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Old 1st October 2006, 03:59 PM   #1
jarthel is offline jarthel  Australia
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Default help with ntc thermistor

I decided to connect a 10ohm ntc thermistor on the "hot" wire of the IEC socket. I then connected the leads of the VOM on both leads of the thermistor.

from what I understand, an ntc thermistor's resistance will decrease. This is also the same in my situation. BUT once the resistance measures near zero, it begins to go up and down.

any ideas?

thank you.
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Old 1st October 2006, 04:05 PM   #2
lgreen is offline lgreen  United States
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Default ntc

Not sure what a VOM is (voltmeter?) but if the load is not drawing constant current, the thermister may cool off and resistance will rise.

Just to restate the obvious...if you are using a voltmeter, are you measuring voltage or resistance across the thermister? You want to measure the voltage across it, if the power is "on" not resistance.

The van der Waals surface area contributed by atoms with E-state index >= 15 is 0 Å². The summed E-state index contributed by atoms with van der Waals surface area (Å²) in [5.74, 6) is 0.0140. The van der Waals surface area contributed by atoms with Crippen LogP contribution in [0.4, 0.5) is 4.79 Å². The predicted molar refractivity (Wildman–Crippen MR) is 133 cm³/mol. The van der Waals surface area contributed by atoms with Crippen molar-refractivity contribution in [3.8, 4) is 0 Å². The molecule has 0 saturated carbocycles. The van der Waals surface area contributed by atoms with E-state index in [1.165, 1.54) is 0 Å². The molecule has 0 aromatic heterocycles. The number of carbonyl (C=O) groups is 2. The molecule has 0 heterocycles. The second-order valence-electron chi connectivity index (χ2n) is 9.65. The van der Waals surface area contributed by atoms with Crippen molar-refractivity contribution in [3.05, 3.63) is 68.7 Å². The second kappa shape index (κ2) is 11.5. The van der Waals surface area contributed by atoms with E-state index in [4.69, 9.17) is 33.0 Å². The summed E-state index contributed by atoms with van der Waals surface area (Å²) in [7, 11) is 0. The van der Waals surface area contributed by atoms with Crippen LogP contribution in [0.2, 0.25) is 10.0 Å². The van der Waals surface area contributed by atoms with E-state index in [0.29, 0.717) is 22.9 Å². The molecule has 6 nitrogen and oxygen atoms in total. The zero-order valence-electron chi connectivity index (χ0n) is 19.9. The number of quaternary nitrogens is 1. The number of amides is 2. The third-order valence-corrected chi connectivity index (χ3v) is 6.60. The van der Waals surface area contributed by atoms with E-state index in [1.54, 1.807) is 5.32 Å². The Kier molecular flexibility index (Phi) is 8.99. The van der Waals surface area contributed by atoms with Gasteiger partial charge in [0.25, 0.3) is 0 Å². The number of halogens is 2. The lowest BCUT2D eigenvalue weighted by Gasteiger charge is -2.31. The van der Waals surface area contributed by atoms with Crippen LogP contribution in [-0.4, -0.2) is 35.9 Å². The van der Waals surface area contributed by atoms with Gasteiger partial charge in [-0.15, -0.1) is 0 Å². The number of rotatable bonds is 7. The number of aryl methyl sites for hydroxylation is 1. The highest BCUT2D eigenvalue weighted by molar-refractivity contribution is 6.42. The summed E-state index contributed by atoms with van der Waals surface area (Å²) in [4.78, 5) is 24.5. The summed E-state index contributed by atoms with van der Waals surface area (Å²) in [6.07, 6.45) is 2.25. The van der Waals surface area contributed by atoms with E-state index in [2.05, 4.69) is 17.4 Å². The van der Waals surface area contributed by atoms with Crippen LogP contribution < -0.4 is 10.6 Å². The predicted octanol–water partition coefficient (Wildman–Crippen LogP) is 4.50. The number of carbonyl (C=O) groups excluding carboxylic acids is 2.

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Old 1st October 2006, 04:08 PM   #3
jarthel is offline jarthel  Australia
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Default Re: ntc

Quote:
Originally posted by lgreen
Not sure what a VOM is (voltmeter?) but if the load is not drawing constant current, the thermister may cool off and resistance will rise.

Just to restate the obvious...if you are using a voltmeter, are you measuring voltage or resistance across the thermister? You want to measure the voltage across it, if the power is "on" not resistance.

volt-ohm-meter (old school here even though the meter I've used in university 10 years ago are digital)

the current load is constant since they are tube heaters. (B+ supply isn't connected yet. just testing the DC supply).

I thought measuring resistance would have the same effect as measuring voltage?
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Old 1st October 2006, 04:41 PM   #4
poobah is offline poobah  United States
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You can't measure resistance of a live circuit... you can even roast your meter.

You can measure the voltage though...
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Old 1st October 2006, 04:57 PM   #5
jarthel is offline jarthel  Australia
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Quote:
Originally posted by poobah
You can't measure resistance of a live circuit... you can even roast your meter.

You can measure the voltage though...

I never knew that.

I did measure the voltage and the thermistor seems to work as intended.

thanks for the help
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